Seriously, querying my first manuscript made me completely insane. My early queries were amazingly awful, so awful that I think back to one in particular and assume it’s why a certain agent I admire never requested any of my subsequent work. I used to get SO ANGRY because I’d written an entire BOOK, darn it! How could queries possibly be so hard?
There’s an art to it, but it takes time to learn. Many writers I know (myself included) now write queries before or while they’re drafting a new manuscript. It’s incredibly helpful for identifying fundamental problems with plot, pacing, and character motivation. Janet Reid has written excellent posts on that topic.
And I did read them.
I still wanted to bang my head against a wall, and like Ramona Quimby, I got even madder when my family started slowly stepping away from the crazy. My poor husband. I’m afraid to count the emails I sent declaiming, “I’VE FINALLY GOT IT!” (I didn’t have it.)
But eventually, I caught on. And once you’ve hit the target once, it definitely gets easier.
I thought it might be interesting for #PitchWars applicants to have a look at the query that garnered me the most requests, so I’m pasting it in below.
Eleven-year-old Ada Roundtree was born and raised in Oddity, New Mexico, the strangest little town in America. She’s at the top of her class, and survives every school safety drill, but she has a zombie rabbit infestation in her yard, a ghost in her closet, and a hole in her heart.
When her twin sister wins the annual Greeley’s grocery store sweepstakes and, like all winners, disappears, Ada distracts herself by tracking down local legends to impress her hero, vlogger Malia. What Ada wants more than anything, though, is to get her sister (and her happy family) back.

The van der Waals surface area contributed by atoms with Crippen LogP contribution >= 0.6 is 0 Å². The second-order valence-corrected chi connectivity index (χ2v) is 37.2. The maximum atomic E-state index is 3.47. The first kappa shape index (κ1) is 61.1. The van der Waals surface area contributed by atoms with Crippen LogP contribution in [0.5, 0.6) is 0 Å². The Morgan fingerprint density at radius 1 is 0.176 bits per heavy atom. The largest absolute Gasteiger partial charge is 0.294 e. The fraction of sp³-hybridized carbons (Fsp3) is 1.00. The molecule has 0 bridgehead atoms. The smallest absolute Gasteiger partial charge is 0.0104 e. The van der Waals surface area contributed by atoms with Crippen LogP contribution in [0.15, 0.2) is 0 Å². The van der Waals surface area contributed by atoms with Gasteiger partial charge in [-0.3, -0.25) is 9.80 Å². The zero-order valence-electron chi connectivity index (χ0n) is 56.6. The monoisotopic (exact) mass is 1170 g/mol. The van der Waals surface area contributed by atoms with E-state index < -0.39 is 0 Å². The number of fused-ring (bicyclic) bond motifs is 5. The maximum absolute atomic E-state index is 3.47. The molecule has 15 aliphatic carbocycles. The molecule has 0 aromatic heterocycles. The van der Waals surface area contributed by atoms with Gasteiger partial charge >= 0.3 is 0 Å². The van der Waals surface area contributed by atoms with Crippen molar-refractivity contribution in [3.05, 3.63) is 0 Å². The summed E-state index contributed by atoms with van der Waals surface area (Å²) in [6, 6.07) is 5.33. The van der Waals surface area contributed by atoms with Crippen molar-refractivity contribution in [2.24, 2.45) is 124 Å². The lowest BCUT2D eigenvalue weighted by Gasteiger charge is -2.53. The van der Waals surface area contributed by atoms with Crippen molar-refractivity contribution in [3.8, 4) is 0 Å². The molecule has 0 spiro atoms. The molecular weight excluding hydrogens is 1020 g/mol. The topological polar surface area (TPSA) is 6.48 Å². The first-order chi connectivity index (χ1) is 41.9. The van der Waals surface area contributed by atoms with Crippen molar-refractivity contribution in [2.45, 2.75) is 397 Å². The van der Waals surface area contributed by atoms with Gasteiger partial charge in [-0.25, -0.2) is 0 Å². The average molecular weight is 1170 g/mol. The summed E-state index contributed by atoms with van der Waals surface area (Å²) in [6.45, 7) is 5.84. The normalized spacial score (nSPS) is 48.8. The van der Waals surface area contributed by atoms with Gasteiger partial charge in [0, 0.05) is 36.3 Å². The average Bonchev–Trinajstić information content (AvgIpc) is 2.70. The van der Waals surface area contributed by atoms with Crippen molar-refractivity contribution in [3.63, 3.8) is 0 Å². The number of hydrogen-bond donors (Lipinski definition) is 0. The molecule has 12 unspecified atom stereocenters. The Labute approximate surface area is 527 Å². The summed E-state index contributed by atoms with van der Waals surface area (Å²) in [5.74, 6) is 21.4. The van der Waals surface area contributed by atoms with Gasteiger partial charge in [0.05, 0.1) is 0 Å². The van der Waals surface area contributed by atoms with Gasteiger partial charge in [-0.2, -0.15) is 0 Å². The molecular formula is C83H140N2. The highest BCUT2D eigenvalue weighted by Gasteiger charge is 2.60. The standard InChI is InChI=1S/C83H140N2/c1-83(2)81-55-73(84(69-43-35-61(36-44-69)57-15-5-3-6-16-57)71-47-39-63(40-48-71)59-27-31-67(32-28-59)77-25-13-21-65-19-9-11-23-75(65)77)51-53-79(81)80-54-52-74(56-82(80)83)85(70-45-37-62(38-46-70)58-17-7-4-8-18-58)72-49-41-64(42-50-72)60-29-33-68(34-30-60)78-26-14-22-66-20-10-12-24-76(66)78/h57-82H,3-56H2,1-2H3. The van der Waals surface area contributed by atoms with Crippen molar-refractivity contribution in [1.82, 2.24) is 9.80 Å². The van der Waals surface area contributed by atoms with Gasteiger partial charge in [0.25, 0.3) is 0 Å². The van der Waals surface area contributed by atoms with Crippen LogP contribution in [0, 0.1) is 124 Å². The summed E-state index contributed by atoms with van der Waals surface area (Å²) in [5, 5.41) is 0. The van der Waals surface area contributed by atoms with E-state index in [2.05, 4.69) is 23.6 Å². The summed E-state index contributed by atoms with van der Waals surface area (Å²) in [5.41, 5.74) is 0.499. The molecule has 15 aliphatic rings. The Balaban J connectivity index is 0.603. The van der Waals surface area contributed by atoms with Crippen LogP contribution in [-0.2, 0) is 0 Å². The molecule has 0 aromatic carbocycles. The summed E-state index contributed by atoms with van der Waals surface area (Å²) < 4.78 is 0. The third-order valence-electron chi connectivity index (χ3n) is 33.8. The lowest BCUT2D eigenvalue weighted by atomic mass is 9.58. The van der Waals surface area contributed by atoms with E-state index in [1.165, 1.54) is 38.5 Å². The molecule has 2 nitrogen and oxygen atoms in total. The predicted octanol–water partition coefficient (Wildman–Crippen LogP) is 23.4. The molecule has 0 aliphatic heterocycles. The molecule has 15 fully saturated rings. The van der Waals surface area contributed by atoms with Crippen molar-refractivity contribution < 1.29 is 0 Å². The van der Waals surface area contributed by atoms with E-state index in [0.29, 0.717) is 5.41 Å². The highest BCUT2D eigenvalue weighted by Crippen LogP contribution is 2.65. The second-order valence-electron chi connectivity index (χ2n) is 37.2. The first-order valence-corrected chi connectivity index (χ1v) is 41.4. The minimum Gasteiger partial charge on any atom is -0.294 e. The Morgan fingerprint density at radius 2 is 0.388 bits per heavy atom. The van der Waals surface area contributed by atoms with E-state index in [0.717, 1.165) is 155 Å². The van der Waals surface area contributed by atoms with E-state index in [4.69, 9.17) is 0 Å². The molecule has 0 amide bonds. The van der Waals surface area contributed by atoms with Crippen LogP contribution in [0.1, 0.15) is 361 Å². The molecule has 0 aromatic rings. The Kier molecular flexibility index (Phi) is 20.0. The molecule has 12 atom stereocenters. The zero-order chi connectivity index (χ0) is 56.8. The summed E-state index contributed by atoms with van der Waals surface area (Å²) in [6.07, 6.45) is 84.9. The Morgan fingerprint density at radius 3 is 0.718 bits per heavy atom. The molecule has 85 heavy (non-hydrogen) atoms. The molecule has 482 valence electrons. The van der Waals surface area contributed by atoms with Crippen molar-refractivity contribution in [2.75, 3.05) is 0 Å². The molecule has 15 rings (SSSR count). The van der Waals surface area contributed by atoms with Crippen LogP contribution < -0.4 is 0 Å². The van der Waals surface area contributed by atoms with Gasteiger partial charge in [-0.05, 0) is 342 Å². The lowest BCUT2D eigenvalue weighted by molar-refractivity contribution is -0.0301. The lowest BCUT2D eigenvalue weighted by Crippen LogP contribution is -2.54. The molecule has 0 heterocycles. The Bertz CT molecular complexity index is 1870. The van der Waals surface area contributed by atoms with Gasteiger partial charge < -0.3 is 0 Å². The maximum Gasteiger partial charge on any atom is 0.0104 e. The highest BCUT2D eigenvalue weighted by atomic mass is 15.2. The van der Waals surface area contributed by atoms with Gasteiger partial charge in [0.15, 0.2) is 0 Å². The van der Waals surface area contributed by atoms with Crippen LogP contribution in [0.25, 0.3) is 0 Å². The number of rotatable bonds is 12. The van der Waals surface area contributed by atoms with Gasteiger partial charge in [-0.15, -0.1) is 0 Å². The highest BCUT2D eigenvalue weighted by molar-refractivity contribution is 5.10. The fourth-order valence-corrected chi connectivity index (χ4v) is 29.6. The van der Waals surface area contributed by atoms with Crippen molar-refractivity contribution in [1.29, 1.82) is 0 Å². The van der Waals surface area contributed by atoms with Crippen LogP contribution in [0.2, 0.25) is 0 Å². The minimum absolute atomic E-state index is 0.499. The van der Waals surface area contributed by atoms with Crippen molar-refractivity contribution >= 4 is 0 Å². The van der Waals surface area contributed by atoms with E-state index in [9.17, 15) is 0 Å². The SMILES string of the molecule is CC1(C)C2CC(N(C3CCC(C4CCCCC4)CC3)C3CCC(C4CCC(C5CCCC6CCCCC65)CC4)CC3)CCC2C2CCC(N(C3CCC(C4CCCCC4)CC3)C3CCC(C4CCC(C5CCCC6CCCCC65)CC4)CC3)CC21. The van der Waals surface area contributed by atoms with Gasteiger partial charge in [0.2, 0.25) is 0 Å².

When Malia foments rebellion against the powers that run the sweepstakes, Ada is eager to help, but she quickly discovers that Malia is out for revenge no matter what the consequences. With her sister’s life in peril, Ada’s fighting a two-front war– but she’s never been one to back away from a challenge. Ada Roundtree plans to have her frito pie and eat it, too.
ODDITY is a MG sci-fi, complete at 68,000 words. It will appeal to fans of Adam Rex’s THE TRUE MEANING OF SMEKDAY, and M.T. Anderson’s Pals In Peril series. Think of it as Welcome to Night Vale for middle grade.
Here are the things that I think worked about this query:
Correct formula: I gave my MC, the setting, the stakes, the word count and genre, and then I got OUT. The meat of your query should be about 200-250 words.
Simplicity: I didn’t name a laundry list of characters. I stuck to two. That was a little bit tricky, because, in all honesty, the primary antagonists were a bunch of evil puppets. I focused on the conflict between Ada and her hero because it showed character growth, and showed emotional stakes in addition to the more obvious physical ones. If I’d named the individual puppets or her sister, it would only have caused “alphabet soup” confusion.
Flavor: I thought about what made my book unique, and I included some of that flavor in my query. In all honesty, that can be the trickiest bit: showcasing voice under tight word constraints without being kitschy! Jaye Robin Brown deserves a major shout-out for insisting my query for CELERITY must be voicey back in 2013. It was great advice!